Planning:

Plan ahead of time.  I’m surprised at how many people don’t like this style of traveling; they say they feel locked into their schedule.  This is not the case.  The way my family travels is quite simple, but saves us undue panic when planning our days.  Before we travel, we pick a couple things that are on our “must do” list.  Not many activities, but they are slightly bigger ones. This way, we can buy online tickets ahead of time, get directions, and figure out what weather we need for the activity. 

From then on, we can use the time in between for whatever suits our fancy.  We can sit in the little cafe by the river, rent bikes and ride down by the canals, play in the park, or shop for souvenirs.  We aren’t locked into a schedule, but we have done some fun activities that keep us occupied for much of the time.

Favorite Items:

I have some things that I never travel without.  It varies with every person, but I can guarantee you, everyone has those things that they simply cannot travel without.  One of those things, for me, is my travel pillow.  It’s light, simple, and hooks onto the outside of my bag so it doesn’t take up space.  You don’t need to blow it up, you can just grab it and use it, whether in the airport, car, airplane, metro…it’s awesome.

My noise-canceling headphones are also on the list.  Now, no need to go out and buy the $200 ones that are super fancy. Mine were $45, and they changed my life.  It cancels out the background noise, and with a little music, you can’t hear what people are saying even if they are right next to you.  It’s a little freaky.  Plus, the battery life is unbelievable!  15 hour plane ride next to an annoyingly friendly person…here I come.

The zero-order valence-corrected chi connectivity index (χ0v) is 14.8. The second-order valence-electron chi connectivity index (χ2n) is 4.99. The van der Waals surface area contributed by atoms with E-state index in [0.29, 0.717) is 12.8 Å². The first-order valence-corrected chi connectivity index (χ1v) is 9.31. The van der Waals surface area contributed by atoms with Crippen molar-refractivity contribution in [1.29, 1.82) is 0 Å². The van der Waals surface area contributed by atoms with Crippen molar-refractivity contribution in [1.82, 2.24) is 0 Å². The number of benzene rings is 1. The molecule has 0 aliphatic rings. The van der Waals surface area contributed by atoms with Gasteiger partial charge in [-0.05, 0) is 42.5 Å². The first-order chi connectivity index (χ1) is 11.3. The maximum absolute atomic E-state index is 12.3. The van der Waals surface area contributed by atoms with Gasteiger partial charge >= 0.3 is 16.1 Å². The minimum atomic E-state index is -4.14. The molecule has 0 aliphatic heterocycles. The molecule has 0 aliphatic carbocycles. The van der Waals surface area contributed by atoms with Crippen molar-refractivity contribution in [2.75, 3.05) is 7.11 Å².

Recently, my dad found some portable chargers that you can literally plug almost anything into…kindle, phone, iPod, iPad…they are life-savers.

So, these next items are ones that my parents travel with, but I don’t simply because I don’t need them yet. My parents have RFID wallets and bags that prevent people from stealing credit card numbers. When traveling through Europe, you do not want to deal with identity theft or a stolen credit card.

Other random tips:

  • Carry change on your person; often times toilets cost a little bit in restaurants
  • Wear a watch; it is much easier than pulling your phone out to check the time every five minutes.
  • If you are going to buy a large, breakable souvenir, make sure you have the space in your luggage to safely pack it for your return trip
  • When packing appliances such as hairdryers, straighteners, etc., remember to check the plug.  They are different in the States and Europe…if you hate wet hair, you would not like frying your hairdryer the first day into your trip.




~ Hey, I hope this will help through some of your travels!  I've done a separate article on traveling with children...'cause it is a completely different ball game!  Safe travels!